Airflows were sold under the Chrysler, De Soto and Imperial brands but sadly the whole idea was a commercial failure. They were expensive and the buying public wasn’t fond of the futuristic design.

Airflows rolled onto the market in 1934 but the party was over by ‘37, a painfully short run for such a distinctive and innovative auto.

With Hitler, Nazis and Ferdinand Porsche the Beetle’s back-story reads like the screenplay of a great thriller movie. Skipping the esoteric details, Volkswagen means “people’s car,” and from its inception it was meant to put a new generation on wheels, just like the Ford Model T had done two decades before.

Conceived of and constructed by Porsche under der Führer’s watchful eye, the first prototype debuted in February 1936. Despite its strange looks the littler car featured a number of innovations. It was rear-wheel drive, but the engine was mounted in the back as well, ostensibly to maximize interior space. The little horizontally opposed four-cylinder was also air cooled, which further simplified things. Additionally, passengers benefitted from a smoother ride courtesy of four-wheel independent suspension.

All of this was very impressive for the mid ‘30s, but the car’s true potential wasn’t realized for years to come. A little something called World War II got in the way.

Throughout the Beetle’s long lifespan it remained largely the same. Sure, more powerful engines and other improvements were added along the way but the basic structure was unchanged.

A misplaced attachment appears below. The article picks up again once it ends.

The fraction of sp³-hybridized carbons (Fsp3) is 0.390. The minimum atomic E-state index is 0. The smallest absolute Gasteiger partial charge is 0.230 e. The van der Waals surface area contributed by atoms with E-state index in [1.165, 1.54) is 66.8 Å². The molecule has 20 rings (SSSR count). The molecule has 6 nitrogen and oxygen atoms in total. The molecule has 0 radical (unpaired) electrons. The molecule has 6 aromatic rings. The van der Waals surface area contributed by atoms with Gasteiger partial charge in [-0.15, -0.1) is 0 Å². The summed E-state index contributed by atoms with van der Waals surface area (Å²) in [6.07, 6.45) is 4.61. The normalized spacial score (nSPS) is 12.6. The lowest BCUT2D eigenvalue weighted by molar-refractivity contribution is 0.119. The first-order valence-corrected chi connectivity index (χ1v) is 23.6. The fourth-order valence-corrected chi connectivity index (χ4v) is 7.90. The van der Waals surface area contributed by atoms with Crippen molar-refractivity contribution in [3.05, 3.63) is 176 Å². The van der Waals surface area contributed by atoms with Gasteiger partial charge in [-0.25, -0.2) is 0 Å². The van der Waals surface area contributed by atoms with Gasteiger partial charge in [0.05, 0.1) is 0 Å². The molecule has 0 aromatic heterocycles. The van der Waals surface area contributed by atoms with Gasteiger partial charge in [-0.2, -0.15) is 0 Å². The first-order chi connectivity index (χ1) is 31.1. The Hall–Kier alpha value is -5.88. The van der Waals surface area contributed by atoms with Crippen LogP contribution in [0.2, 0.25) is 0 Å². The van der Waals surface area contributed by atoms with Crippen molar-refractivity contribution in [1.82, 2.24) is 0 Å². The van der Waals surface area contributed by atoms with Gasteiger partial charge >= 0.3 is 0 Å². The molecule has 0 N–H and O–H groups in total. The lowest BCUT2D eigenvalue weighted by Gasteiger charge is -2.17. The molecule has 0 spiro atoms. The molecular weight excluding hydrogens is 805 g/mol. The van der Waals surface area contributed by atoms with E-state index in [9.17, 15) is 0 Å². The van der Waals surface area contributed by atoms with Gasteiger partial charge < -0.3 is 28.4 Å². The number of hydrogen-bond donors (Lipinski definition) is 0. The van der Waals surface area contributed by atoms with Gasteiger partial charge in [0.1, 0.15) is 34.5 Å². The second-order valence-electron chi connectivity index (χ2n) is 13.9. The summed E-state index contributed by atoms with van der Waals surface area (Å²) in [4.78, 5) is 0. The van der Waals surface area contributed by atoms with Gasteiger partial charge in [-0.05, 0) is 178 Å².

While the rest of the automotive world moved forward time sees to have forgotten the Beetle. Defying logic the original version of the car was produced in Mexico until 2003. All told more than 21 million were built, making it the most produced single version of a car in history. Not a bad run for a design conceived of in the 1930s.

It seems every country has its an iconic vehicle. Germany’s got the beetle, France has Citroen’s 2CV, and America the Model T. For our friends across the Atlantic it’s the BMC Mini.

British Motor Corporation introduced this iconic passenger car in 1959. Initially it was sold under the Morris and Austin brands but Mini would eventually become its own marque a decade later.

The aptly named vehicle was brought to market as the result of a fuel shortage. Britain and France’s involvement in the Suez Crisis of 1956 irked the king of Saudi Arabia and he suspended petroleum shipments to the European countries. Understandably this resulted in gas rationing, which put a serious damper on motoring in the U.K.

Fortunately, driving enthusiasts and the general public were soon treated to a revolutionary new car that put the wasteful consumption on notice.

Responding to the situation at hand, the folks at BMC conceived of the Mini. At just 10 feet in length it had a tiny footprint but it could still seat four adults. Fuel efficiency was equally remarkable.